The article was entirely the product of his imagination. None, absolutely none, of what he says has any factual back-up. The tone in which he said the media dealt with the matter is entirely undetectable.
I had a look at the serious media commenting on the Department of Education audit of enrolment policies and found two pieces on it in the 'serious' media prior to Quinn's piece. First up is a very restrained and professional report by Emma O'Kelly on Friday last's news programmes on RTÉ, in which she reported the findings of the audit, accurately mentioning one VEC that was taking on a disproportionate share of immigrant children, as compared to the secondary schools in its catchment area. No mention of educational apartheid appeared anywhere, nor was there any mention of the catholic church. There was, however, in the background an unspoken suggestion that the problem of integration of immigrant children was being made more difficult by the denominational nature of Irish education (remember the Troubles in Northern Ireland?). Possibly to avoid giving offense to people like Quinn, even this obvious point was not explicitly mentioned.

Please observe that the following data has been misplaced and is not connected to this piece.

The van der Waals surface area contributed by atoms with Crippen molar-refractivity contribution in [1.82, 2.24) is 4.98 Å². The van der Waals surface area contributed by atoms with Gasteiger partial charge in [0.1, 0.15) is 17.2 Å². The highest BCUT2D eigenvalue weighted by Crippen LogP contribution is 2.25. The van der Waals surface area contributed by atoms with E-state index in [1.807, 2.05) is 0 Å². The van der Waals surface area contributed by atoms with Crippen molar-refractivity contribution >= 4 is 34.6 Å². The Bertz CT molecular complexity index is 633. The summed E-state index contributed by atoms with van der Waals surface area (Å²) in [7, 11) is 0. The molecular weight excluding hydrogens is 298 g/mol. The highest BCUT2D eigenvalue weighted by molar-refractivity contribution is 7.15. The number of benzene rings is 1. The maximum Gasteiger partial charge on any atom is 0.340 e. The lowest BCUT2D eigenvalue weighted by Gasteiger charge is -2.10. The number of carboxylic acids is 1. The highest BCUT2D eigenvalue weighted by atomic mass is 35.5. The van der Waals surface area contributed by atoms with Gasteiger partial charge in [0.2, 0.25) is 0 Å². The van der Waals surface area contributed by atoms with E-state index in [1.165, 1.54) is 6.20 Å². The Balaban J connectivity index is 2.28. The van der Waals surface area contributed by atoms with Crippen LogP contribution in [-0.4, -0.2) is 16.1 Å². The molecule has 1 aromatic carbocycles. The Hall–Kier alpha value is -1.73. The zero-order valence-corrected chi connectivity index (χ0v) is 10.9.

Where "apartheid" was mentioned was in the excellent Irish Times article of the same day (the link will only work if you pay your dues to Geraldine Kennedy). Sean Flynn, the IT education editor and author of the article didn't single out the catholic church either and concentrated on the obvious fact that denominational education will make the task of integration of new immigrants a lot more difficult, if not impossible. Indeed, the headline didn't seem inappropriate, but neither it nor the article under it accused the catholic church in particular of anything at all.
What he did say is that students from better-off families tend to "gravitate" to church-run schools, leaving other categories of students to be dealt with by the rest. This is manifestly true (indeed 'twas ever so, as anyone with two eyes in their head can see) and is backed up by the figures in the Dept of Ed and Sc audit of enrolment numbers.